Soon, it's time for him to return to the docks, because there's a lot more of those 326 brands to be unpacked.

"We really want to make sure that whoever goes to this knows that they've been to something really unique in Halifax, on the waterfront," says Titus, "that it's not like any other beer festival that they'll be able to go to."


Seaport Beerfest
August 5-6
Cunard Centre, 961 Marginal Road
$49
seaportbeerfest.com

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Tuesday, August 2, 2016

Tapping into public water

These guys started an app to help you find spots to fill your bottle.

Posted By on Tue, Aug 2, 2016 at 4:00 AM

The cofounders of Tap want to say goodbye to plastic bottles. - SUBMITTED
  • The cofounders of Tap want to say goodbye to plastic bottles.
  • Submitted

Have you ever been out on the town and had your reusable water bottle run dry? Sometimes it’s awkward, or even considered rude, to walk into businesses and ask for a refill, notes Stephen Flynn, cofounder of a new app called Tap.

Flynn and his business partner Mike Postma hope you will swap plastic for a more sustainable option. Their new app makes it easier to do so, by mapping dozens of businesses in the city where people can access water for free.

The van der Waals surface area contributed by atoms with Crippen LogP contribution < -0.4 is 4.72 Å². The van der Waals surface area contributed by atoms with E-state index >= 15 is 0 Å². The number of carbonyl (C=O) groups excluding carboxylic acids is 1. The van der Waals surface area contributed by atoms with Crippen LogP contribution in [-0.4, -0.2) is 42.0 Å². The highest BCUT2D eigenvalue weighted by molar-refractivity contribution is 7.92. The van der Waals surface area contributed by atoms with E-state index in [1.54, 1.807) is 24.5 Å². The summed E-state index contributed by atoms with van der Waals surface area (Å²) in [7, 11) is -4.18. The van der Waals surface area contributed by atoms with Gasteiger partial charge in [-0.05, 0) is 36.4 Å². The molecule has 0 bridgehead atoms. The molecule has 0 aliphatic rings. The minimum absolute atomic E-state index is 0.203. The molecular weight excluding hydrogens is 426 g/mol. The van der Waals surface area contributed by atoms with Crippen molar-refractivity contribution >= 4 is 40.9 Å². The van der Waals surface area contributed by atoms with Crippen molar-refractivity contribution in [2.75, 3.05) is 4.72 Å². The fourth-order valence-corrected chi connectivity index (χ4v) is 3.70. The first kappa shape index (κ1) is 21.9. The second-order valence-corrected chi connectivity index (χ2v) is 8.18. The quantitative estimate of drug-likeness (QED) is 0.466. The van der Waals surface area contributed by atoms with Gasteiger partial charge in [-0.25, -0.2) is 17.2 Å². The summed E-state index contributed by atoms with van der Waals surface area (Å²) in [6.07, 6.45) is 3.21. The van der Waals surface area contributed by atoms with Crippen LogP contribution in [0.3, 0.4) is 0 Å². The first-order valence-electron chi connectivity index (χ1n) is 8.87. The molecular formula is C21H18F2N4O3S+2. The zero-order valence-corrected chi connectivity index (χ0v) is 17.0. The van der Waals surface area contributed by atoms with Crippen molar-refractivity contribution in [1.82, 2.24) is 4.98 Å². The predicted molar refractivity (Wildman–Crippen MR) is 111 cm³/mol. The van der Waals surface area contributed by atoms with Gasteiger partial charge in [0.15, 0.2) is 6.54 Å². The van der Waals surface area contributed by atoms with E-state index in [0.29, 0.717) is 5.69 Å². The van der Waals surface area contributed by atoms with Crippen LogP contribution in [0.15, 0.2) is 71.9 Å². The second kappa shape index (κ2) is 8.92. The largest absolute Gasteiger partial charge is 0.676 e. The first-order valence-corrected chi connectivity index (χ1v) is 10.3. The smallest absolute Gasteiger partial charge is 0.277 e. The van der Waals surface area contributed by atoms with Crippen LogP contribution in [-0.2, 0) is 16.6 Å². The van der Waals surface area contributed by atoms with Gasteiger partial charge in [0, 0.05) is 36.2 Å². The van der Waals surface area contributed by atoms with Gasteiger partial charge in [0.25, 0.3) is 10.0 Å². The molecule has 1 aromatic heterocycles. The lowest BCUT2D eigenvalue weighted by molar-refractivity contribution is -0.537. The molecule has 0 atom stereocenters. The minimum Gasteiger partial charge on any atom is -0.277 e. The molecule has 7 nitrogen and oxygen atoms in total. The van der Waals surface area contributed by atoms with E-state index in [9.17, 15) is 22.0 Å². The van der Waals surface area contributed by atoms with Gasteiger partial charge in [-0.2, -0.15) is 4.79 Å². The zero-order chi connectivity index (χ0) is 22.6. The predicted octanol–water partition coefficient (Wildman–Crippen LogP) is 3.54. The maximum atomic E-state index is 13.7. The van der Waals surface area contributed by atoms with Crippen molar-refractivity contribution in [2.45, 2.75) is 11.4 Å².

The two had been working together on side projects for a while, one of which was focused on bringing awareness to the environmental harm of single use plastic. About a year ago when Flynn was travelling, he found himself almost at the brink of buying a bottle because he didn’t know where to fill up. “I thought, 'well this is stupid,'” he says.

That’s when the idea sprung, and nine months later the two launched the Halifax-based free app on July 26. It’s currently focused on the metro area, but the plan is to expand throughout the HRM, and then beyond. For the moment, it includes fast food and casual restaurants, as well as coffee shops—places where dropping in for some water won’t be disruptive to the business’ workflow.

A window sticker at Heartwood on Quinpool Road. - SUBMITTED
  • A window sticker at Heartwood on Quinpool Road.
  • Submitted

According to Brendan Elliot, a spokesperson for HRM, Tap is actually the only map of this kind that the city has. Last year, Coast feature writer Lezlie Lowe investigated the city's "drinking problem," namely, the lack of public tap water access in the municipality. Since then not much has changed, except for a public fountain recently installed on the North Park roundabout by the Common.

Because public access to water isn’t blatantly available, people often buy plastic bottled water either out of convenience or dehydrated desperation—or both. Flynn and Postma aim to change that, by utilizing taps that are already present inside businesses, rather than pushing to install new infrastructure.

Business owners can apply online to become a partner, and will receive free stickers to put on their door advertising their business as a “refill station.”

You can learn more about the Tap mission here.

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In Print This Week

Vol 27, No 3
June 13, 2019